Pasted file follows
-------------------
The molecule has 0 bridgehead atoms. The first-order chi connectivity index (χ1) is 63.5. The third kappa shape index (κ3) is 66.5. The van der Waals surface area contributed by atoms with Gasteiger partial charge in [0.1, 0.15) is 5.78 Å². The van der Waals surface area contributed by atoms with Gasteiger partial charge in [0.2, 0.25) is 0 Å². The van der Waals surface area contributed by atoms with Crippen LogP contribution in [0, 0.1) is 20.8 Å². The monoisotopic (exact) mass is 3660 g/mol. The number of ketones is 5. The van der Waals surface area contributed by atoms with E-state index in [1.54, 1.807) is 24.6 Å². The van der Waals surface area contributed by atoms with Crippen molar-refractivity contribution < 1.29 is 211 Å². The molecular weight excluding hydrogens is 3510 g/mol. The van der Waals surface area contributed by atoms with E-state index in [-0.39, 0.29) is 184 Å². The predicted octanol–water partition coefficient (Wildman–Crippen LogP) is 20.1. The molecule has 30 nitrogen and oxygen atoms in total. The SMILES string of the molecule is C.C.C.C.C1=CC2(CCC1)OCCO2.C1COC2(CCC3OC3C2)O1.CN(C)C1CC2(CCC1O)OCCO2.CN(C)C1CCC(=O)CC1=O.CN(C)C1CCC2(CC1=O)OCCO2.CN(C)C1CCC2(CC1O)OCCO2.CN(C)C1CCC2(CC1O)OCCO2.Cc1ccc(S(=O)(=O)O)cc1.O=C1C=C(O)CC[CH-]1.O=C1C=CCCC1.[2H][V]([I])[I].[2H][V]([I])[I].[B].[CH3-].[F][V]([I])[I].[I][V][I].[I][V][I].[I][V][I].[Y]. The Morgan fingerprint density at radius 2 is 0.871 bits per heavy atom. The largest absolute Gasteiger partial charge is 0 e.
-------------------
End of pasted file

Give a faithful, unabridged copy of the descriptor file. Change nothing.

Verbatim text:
The molecule has 0 bridgehead atoms. The first-order chi connectivity index (χ1) is 63.5. The third kappa shape index (κ3) is 66.5. The van der Waals surface area contributed by atoms with Gasteiger partial charge in [0.1, 0.15) is 5.78 Å². The van der Waals surface area contributed by atoms with Gasteiger partial charge in [0.2, 0.25) is 0 Å². The van der Waals surface area contributed by atoms with Crippen LogP contribution in [0, 0.1) is 20.8 Å². The monoisotopic (exact) mass is 3660 g/mol. The number of ketones is 5. The van der Waals surface area contributed by atoms with E-state index in [1.54, 1.807) is 24.6 Å². The van der Waals surface area contributed by atoms with Crippen molar-refractivity contribution < 1.29 is 211 Å². The molecular weight excluding hydrogens is 3510 g/mol. The van der Waals surface area contributed by atoms with E-state index in [-0.39, 0.29) is 184 Å². The predicted octanol–water partition coefficient (Wildman–Crippen LogP) is 20.1. The molecule has 30 nitrogen and oxygen atoms in total. The SMILES string of the molecule is C.C.C.C.C1=CC2(CCC1)OCCO2.C1COC2(CCC3OC3C2)O1.CN(C)C1CC2(CCC1O)OCCO2.CN(C)C1CCC(=O)CC1=O.CN(C)C1CCC2(CC1=O)OCCO2.CN(C)C1CCC2(CC1O)OCCO2.CN(C)C1CCC2(CC1O)OCCO2.Cc1ccc(S(=O)(=O)O)cc1.O=C1C=C(O)CC[CH-]1.O=C1C=CCCC1.[2H][V]([I])[I].[2H][V]([I])[I].[B].[CH3-].[F][V]([I])[I].[I][V][I].[I][V][I].[I][V][I].[Y]. The Morgan fingerprint density at radius 2 is 0.871 bits per heavy atom. The largest absolute Gasteiger partial charge is 0 e.